When my beautiful twins were born 11 years ago, I was thrilled, but simultaneously and inexplicably felt myself slipping into a black hole of depression.
It was embarrassing, debilitating, and I had no idea what was happening to me. As a covert CIA operations officer working on nuclear counterproliferation issues, I think it’s fair to say that up until that point in my life, I had experienced high degrees of stress but always managed to cope and bounce back. This time, however, I had no resilience and retreated into a kind of numbness.
It wasn’t until several months into this nightmare that I was diagnosed with postpartum depression. My bewilderment and pain could have been shortened considerably if my PPD had been identified and treated through a postpartum assessment routinely administered in a quality Home Visiting program.
I was shocked: I was a highly educated, happily married woman with two beautiful, healthy babies and I was completely thrown off balance by dark feelings I had never before experienced. I finally sought professional help, once a friend clued me in to what might be going on. As I pulled out of this troubling episode — around the time the twins were about 9 months old, I thought of the many women who did not have nearly the resources I had and were struggling with their deep, devastating depression.
PPD is estimated to strike at least 15 percent to 20 percent of all new mothers. It should be noted that these numbers are probably on the low side because what new mother wants to admit that she is overwhelmed and sad when she is bombarded daily with messages about “how special this time is with your baby?” My experience led me to become a passionate advocate for educating and heightening awareness about PPD.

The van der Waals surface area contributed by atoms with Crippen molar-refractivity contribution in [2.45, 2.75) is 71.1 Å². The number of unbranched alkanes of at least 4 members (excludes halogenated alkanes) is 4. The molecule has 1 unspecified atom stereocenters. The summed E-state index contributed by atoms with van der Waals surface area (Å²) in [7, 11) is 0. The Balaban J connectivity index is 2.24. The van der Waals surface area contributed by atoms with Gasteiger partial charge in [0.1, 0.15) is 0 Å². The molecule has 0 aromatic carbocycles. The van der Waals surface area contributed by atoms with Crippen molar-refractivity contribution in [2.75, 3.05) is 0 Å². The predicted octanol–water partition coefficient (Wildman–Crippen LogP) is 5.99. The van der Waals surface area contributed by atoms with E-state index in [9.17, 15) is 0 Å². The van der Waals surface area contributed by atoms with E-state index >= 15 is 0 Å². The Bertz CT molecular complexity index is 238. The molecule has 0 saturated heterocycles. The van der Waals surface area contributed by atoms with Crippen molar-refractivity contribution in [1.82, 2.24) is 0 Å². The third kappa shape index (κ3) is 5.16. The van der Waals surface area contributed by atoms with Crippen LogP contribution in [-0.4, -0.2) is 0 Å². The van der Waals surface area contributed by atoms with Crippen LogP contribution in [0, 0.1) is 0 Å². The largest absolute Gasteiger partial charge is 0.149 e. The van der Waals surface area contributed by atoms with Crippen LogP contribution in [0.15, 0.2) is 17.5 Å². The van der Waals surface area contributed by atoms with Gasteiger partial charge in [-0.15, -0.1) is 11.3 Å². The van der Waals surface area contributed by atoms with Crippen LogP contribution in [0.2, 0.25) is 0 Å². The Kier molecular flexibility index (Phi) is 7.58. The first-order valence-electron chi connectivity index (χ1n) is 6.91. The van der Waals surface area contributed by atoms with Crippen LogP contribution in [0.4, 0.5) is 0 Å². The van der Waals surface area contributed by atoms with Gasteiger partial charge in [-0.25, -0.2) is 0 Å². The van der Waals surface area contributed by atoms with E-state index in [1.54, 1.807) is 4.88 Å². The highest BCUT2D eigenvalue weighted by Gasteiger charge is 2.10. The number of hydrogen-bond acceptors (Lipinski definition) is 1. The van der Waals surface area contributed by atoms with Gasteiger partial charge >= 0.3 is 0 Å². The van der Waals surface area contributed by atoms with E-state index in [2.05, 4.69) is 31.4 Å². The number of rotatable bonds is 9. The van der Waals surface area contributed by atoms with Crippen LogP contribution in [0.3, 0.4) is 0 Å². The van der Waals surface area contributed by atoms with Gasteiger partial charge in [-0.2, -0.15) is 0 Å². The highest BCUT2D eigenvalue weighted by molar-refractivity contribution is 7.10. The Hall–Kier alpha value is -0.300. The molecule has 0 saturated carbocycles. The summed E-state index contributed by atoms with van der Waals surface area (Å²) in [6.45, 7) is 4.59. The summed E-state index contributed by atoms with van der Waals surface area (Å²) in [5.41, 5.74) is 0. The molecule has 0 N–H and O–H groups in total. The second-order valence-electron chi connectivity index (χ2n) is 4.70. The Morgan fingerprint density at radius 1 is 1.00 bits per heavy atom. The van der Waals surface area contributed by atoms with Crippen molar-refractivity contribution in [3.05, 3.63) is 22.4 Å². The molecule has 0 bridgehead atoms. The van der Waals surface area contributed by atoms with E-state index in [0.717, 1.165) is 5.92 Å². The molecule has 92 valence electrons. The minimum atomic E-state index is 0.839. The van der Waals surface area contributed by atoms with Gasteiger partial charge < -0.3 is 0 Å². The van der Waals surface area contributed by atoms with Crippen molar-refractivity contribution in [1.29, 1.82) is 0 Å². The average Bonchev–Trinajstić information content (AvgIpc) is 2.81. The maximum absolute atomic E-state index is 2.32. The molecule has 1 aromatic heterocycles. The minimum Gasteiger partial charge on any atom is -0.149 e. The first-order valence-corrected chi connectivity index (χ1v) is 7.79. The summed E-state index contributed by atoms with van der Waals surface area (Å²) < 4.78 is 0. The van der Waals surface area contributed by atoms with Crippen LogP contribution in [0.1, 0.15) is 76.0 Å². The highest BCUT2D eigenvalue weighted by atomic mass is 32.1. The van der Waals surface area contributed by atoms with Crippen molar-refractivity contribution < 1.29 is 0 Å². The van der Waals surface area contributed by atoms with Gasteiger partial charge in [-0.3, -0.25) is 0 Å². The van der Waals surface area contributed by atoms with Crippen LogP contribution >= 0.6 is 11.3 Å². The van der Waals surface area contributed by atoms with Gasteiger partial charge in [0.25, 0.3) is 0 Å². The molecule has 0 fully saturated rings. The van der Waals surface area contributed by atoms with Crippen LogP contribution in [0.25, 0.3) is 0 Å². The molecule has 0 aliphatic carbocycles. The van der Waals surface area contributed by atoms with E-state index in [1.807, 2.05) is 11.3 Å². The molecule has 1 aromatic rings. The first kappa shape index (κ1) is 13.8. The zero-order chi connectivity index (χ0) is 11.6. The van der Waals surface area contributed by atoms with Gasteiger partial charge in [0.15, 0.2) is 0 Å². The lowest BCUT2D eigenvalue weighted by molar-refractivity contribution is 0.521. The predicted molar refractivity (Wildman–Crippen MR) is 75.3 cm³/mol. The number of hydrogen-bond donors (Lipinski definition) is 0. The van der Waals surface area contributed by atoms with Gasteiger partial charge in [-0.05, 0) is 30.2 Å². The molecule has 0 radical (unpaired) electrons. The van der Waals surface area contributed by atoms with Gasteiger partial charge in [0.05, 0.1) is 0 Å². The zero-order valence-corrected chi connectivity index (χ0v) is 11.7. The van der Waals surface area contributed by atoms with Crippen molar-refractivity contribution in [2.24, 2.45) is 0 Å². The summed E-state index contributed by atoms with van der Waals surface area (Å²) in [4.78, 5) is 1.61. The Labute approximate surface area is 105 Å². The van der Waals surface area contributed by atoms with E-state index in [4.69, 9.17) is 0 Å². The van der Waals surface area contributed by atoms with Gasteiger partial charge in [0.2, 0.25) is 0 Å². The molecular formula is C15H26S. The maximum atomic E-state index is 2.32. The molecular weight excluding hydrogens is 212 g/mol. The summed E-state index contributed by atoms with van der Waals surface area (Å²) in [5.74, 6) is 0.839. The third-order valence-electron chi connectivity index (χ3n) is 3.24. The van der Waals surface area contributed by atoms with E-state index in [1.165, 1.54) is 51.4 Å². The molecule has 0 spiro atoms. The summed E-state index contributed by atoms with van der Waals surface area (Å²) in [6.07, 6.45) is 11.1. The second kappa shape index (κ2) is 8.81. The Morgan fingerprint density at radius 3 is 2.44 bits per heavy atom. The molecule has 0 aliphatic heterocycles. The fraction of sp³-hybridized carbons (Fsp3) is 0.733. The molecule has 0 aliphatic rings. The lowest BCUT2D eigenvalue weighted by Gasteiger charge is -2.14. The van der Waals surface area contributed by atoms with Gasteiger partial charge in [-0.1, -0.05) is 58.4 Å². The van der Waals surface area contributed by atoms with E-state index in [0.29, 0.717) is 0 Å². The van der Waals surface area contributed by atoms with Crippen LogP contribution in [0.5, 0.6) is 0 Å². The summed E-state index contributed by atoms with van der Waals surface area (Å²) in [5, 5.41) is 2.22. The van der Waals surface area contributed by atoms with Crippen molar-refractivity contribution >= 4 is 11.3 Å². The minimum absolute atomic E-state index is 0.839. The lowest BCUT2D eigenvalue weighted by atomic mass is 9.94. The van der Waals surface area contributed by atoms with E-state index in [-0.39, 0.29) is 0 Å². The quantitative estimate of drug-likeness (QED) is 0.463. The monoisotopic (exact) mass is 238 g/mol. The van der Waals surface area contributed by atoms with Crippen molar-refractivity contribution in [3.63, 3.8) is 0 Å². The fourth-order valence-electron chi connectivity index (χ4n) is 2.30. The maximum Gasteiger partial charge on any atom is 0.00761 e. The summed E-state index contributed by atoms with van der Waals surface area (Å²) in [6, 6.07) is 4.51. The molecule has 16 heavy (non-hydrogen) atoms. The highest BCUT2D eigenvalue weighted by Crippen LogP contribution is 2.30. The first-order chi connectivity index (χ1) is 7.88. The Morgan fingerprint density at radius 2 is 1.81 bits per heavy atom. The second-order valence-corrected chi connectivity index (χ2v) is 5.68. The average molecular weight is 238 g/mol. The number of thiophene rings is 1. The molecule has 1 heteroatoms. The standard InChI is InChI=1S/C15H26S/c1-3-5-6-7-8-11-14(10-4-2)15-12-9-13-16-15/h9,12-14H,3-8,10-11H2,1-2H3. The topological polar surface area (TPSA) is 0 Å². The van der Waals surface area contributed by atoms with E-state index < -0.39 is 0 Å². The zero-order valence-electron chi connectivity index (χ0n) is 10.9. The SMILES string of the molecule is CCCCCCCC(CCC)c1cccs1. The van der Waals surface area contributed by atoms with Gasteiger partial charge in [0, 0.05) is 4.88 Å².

It just doesn’t make sense to me that we wait until a new mother or the whole family is in distress before help is available — it may be too late. Information, awareness and postpartum screenings should be available to all new mothers.
Home visits, a critical component of a comprehensive Early Childhood Development program, are proven effective by promoting language development, healthy parenting, and early referral and screening for both mom and baby. Parents, especially those with stressed home or financial situations need help and support from outside the family to maximize their ability to provide all that is critical in the early years of a child’s life. It is a truism that “the first three years of a child’s life last forever” because those early days and months provide a crucial foundation for both mom and baby. Home Visiting is proven to bolster parent and family caregiving through the following five measures:
Information — Home visits provide parents with education and information about prenatal and postpartum maternal health, newborn care and child development.
Referrals — Home visits provide families with resources such as health care services (like immunization), subsidized health insurance, and other community resources and supports.
Assessment — Home visits are preventative, providing postpartum evaluation and assistance, and constructive assessment of the mothers’ well-being.
Guidance — Home visits provide counsel to parents and other caregivers in order to strengthen positive child development.
Prevention — Home visits can serve as early intervention in parenting or home-life conditions that can adversely affect a young child in development.
Please join me along with a league of parents, business leaders, economists and educators in advocating for our legislators to protect funding for home-visiting programs. Go to www.uwsfc.org to send a letter to your representative or senator to support early education and care. It only takes a few seconds and a click of your computer to make your voice heard.
Investment in home visiting programs, as a critical component of comprehensive early childhood development, means money saved in the future and good for all New Mexicans.
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